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Justice Dept. official who helped oversee Clinton, Russia probes steps down

David Laufman, who had a key role in the Justice Department’s investigations of Hillary Clinton and Russian interference in the 2016 presidential election, stepped down Wednesday citing personal reasons. (Justice Department)

A Justice Department official who helped oversee the controversial probes of Hillary Clinton’s use of a private email server and Russian interference in the 2016 election stepped down this week.

David Laufman, an experienced federal prosecutor who in 2014 became chief of the National Security Division’s Counterintelligence and Export Control Section, said farewell to colleagues Wednesday. He cited personal reasons.

His departure from the high-pressure job comes as President Trump and his Republican allies have stepped up attacks on the Justice Department, the FBI and special counsel Robert S. Mueller III for their handling of the Russia probe.

“It’s tough to leave a mission this compelling and an institution as exceptional as the Department of Justice,” said Laufman, 59. “But I know that prosecutors and agents will continue to bring to their work precisely what the American people should expect: a fierce and relentless commitment to protect the national security of the United States.”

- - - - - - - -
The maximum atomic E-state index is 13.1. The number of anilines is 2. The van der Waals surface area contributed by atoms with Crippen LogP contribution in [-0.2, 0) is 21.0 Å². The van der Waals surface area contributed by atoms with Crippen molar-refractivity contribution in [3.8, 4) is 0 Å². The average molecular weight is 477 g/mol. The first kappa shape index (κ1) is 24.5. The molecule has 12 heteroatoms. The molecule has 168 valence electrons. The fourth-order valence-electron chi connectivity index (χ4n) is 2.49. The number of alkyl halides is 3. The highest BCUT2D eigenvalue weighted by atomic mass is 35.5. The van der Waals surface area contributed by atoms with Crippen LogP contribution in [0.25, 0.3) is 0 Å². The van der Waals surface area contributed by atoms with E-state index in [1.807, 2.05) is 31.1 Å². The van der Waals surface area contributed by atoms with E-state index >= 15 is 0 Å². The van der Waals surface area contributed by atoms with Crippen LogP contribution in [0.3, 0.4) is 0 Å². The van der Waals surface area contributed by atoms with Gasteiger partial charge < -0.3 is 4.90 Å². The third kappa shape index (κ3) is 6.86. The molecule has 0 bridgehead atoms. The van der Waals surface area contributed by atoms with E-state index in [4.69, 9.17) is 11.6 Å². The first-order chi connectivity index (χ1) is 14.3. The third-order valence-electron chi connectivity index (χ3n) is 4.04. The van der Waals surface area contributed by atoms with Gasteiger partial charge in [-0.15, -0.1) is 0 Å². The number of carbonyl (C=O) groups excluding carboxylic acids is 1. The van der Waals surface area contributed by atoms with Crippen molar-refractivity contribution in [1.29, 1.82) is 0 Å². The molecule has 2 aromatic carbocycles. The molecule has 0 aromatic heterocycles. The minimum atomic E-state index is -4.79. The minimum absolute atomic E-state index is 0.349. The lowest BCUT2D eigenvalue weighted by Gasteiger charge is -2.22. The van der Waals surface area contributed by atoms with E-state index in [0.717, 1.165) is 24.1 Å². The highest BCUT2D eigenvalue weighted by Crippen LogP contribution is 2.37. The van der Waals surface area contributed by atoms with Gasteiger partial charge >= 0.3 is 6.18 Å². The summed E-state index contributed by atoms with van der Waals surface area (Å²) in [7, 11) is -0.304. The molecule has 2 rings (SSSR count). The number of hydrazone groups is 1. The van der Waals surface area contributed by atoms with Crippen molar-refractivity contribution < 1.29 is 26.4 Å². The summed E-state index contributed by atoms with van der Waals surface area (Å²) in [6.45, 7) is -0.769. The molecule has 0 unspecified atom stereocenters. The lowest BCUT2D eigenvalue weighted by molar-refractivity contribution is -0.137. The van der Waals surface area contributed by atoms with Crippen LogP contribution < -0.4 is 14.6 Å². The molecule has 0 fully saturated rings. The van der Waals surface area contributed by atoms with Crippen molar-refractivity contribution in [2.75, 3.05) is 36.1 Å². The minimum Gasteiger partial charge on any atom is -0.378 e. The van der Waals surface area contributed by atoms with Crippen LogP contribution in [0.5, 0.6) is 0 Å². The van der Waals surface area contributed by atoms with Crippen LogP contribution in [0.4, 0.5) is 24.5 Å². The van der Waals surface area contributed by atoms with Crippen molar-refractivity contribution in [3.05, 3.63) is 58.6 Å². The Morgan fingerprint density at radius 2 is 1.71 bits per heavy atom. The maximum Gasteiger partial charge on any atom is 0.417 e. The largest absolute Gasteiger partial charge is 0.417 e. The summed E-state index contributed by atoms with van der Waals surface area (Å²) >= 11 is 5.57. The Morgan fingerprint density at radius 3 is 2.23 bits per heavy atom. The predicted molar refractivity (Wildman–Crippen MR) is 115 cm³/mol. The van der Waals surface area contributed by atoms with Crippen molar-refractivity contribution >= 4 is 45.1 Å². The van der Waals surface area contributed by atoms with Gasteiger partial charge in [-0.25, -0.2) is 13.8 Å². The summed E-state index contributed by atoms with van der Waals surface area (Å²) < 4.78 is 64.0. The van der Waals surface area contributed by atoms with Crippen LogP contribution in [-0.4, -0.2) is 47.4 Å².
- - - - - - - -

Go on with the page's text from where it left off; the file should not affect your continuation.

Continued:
Laufman declined to discuss the Clinton or Russia probes. The latter was handed off to Mueller in May after Trump fired FBI Director James B. Comey.

“David’s departure is a great loss for the department,’’ said Mary McCord, a former acting head of the National Security Division who resigned in May. “He has the integrity and attention to detail that is critical to investigating and prosecuting the types of sensitive matters handled by the department’s Counterintelligence and Export Control Section.”

Career attorney who oversaw Russia probe at Justice steps aside — willingly

The Clinton and Russia probes have fueled political rancor. But “David never expressed any hint of partisanship in the management of his investigations,’’ said McCord, who is now a senior litigator at the Georgetown University Law Center’s Institute for Constitutional Advocacy and Protection.

Laufman became a target of the far-right blogosphere, with conspiracy theorist Mike Cernovich accusing him last year of being the source of “national security leaks.” Cernovich’s claim, which Laufman’s colleagues have called baseless, surfaced after media reports detailed then-national security adviser Michael Flynn’s discussion of U.S. sanctions with Russian Ambassador Sergey Kislyak.

The online attacks persisted for months. After Comey’s firing in May, Cernovich posted a piece titled “Will DOJ leaker David Laufman be next to leave after #Comey?”

Critics noted that Laufman had donated to Barack Obama’s presidential campaigns, referring to him as a “holdover.” But he is a career attorney who has served as a political appointee in Republican administrations as well, notably as chief of staff to Deputy Attorney General Larry Thompson under President George W. Bush from 2001 to 2003.